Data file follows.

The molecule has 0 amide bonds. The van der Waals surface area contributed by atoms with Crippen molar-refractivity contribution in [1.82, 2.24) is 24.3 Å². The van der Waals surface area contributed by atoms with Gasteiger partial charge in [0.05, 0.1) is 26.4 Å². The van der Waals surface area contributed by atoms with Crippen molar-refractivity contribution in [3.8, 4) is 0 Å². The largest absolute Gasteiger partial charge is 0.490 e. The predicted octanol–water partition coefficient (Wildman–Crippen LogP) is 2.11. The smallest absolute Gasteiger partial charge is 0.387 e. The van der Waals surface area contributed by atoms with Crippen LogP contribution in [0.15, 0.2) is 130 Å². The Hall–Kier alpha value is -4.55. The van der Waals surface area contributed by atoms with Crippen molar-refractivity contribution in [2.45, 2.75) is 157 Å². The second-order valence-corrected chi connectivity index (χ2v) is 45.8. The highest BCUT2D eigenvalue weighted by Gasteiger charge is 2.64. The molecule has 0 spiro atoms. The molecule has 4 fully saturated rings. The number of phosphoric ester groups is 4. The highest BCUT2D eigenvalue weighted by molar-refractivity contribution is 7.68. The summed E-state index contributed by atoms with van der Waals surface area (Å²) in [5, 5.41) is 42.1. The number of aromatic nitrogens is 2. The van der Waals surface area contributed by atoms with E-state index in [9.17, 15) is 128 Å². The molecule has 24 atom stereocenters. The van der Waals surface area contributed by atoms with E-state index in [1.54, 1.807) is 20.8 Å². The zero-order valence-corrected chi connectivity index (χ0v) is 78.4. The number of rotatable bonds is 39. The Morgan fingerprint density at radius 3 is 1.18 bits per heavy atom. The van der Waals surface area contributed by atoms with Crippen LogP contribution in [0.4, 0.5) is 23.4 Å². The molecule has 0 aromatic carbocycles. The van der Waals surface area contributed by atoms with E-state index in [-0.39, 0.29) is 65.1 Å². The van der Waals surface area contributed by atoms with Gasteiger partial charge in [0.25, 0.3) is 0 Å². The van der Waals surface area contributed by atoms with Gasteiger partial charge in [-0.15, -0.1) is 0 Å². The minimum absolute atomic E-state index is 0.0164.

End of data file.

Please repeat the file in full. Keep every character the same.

The molecule has 0 amide bonds. The van der Waals surface area contributed by atoms with Crippen molar-refractivity contribution in [1.82, 2.24) is 24.3 Å². The van der Waals surface area contributed by atoms with Gasteiger partial charge in [0.05, 0.1) is 26.4 Å². The van der Waals surface area contributed by atoms with Crippen molar-refractivity contribution in [3.8, 4) is 0 Å². The largest absolute Gasteiger partial charge is 0.490 e. The predicted octanol–water partition coefficient (Wildman–Crippen LogP) is 2.11. The smallest absolute Gasteiger partial charge is 0.387 e. The van der Waals surface area contributed by atoms with Crippen LogP contribution in [0.15, 0.2) is 130 Å². The Hall–Kier alpha value is -4.55. The van der Waals surface area contributed by atoms with Crippen molar-refractivity contribution in [2.45, 2.75) is 157 Å². The second-order valence-corrected chi connectivity index (χ2v) is 45.8. The highest BCUT2D eigenvalue weighted by Gasteiger charge is 2.64. The molecule has 0 spiro atoms. The molecule has 4 fully saturated rings. The number of phosphoric ester groups is 4. The highest BCUT2D eigenvalue weighted by molar-refractivity contribution is 7.68. The summed E-state index contributed by atoms with van der Waals surface area (Å²) in [5, 5.41) is 42.1. The number of aromatic nitrogens is 2. The van der Waals surface area contributed by atoms with E-state index in [9.17, 15) is 128 Å². The molecule has 24 atom stereocenters. The van der Waals surface area contributed by atoms with E-state index in [1.54, 1.807) is 20.8 Å². The zero-order valence-corrected chi connectivity index (χ0v) is 78.4. The number of rotatable bonds is 39. The Morgan fingerprint density at radius 3 is 1.18 bits per heavy atom. The van der Waals surface area contributed by atoms with Crippen LogP contribution in [0.4, 0.5) is 23.4 Å². The molecule has 0 aromatic carbocycles. The van der Waals surface area contributed by atoms with E-state index in [-0.39, 0.29) is 65.1 Å². The van der Waals surface area contributed by atoms with Gasteiger partial charge in [0.25, 0.3) is 0 Å². The van der Waals surface area contributed by atoms with Gasteiger partial charge in [-0.15, -0.1) is 0 Å². The minimum absolute atomic E-state index is 0.0164.